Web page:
Finding Hidden Income

Unless a spouse owns a business, the divorce procedures in most states make it very difficult to underreport or hide income. Divorce involves the exchange of tax returns and financial affidavits that detail budgets, income, assets and debts. Unless a spouse cheats on her taxes, all sources of taxable income should appear on her return. If a spouse reports income on her financial affidavit that is insufficient to meet her monthly budget, it's usually a safe guess that extra unreported income exists. However, examining her debt can be important in this case, because she might, for example, be meeting her monthly expenses with a credit card.

Divorce is never easy, but we can help. Learn More
How Are Alimony Payments Determined?


Related articles

Divorce Based on Adultery in Illinois

If your spouse has strayed, you might have good reasons for wanting to file for divorce on grounds of adultery -- but doing so might not result in more than some personal satisfaction. Illinois recognizes adultery as divorce grounds, but you could probably end your marriage much more quickly and economically if you filed on the state's no-fault grounds of irreconcilable differences instead.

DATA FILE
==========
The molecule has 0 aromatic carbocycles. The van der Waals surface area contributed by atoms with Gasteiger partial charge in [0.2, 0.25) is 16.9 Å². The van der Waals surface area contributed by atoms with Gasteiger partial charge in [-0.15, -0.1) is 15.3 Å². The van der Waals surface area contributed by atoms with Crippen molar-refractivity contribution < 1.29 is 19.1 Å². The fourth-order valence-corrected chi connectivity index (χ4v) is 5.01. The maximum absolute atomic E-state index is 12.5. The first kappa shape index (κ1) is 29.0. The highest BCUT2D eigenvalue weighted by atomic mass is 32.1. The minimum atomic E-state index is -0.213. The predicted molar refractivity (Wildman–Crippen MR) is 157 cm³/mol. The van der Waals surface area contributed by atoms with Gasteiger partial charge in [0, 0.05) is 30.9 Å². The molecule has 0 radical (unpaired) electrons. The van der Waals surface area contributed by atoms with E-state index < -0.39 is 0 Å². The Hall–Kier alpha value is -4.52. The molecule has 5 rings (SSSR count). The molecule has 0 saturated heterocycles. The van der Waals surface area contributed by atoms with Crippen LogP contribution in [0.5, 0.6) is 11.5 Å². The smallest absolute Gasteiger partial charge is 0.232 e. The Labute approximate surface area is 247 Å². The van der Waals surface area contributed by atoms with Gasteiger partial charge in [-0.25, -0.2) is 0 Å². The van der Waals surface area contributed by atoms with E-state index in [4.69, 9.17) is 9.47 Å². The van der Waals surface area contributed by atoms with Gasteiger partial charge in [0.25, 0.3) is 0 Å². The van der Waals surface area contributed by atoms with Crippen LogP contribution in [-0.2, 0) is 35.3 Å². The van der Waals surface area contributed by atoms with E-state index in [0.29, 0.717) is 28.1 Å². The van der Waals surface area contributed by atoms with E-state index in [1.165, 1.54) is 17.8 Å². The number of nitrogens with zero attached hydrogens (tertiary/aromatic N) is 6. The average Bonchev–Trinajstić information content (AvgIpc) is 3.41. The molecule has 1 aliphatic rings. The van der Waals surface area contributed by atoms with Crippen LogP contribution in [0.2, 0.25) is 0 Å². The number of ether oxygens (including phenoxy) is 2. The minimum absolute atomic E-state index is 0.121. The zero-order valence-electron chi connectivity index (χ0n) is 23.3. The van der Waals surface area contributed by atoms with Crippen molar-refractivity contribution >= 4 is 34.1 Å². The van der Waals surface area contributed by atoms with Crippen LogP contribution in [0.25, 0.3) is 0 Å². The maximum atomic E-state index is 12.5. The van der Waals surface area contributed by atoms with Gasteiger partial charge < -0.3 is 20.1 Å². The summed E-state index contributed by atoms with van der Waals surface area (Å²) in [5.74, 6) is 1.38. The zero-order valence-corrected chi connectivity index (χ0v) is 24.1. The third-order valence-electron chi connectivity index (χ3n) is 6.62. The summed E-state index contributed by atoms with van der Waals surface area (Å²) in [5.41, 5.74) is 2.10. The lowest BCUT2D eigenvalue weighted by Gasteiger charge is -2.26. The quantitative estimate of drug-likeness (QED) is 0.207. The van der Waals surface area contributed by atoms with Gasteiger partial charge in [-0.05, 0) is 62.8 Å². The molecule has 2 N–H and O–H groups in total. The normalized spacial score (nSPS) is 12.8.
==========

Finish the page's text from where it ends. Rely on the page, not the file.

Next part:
Why Does a Parent That Doesn't Have Custody Have to Pay Child Support?

Just as you support your children financially while you're married, you must continue to do so when you divorce. The major difference is that if you divorce, the government keeps a watchful eye on whether you're paying – at least if you're the non-custodial parent. Child support is designed to ensure that your children enjoy the same standard of living as they would have enjoyed if you and your spouse didn't break up.

What Happens in a Divorce When Both Couples Earn the Same?

The divorce process begins with an assumption that both spouses contributed equally to their marriage. Even if one partner never worked, the law presumes she contributed in other ways such as by raising the children or caring for the home. A court would not leave her destitute after a divorce because she didn't earn income during the marriage. When both spouses earn the same incomes, the court's duty to untangle incomes and assets becomes easier. When the spouses' earnings have had a similar financial impact on the marriage, courts generally divide assets evenly.

Get Divorced Online

Related articles

Does a Spouse Receive Alimony When Divorced in Ohio?

Spouses can receive alimony during or after a divorce in Ohio, but it’s not an automatic right. Judges make alimony ...

How is Alimony Calculated in a New York Divorce?

Marriage is as much about money as it is about love. When two people depend on each other financially, especially over ...

Examples of Vocational Evaluations for Divorce

Fact-finding -- also called discovery -- is a major part of divorce proceedings, but you have to do it in such a way ...

Divorce & a Spouse's Cash Income

If your spouse earns some of his income through cash sources -- for example, if his business deals mostly in cash or ...

Browse by category
Ready to Begin? GET STARTED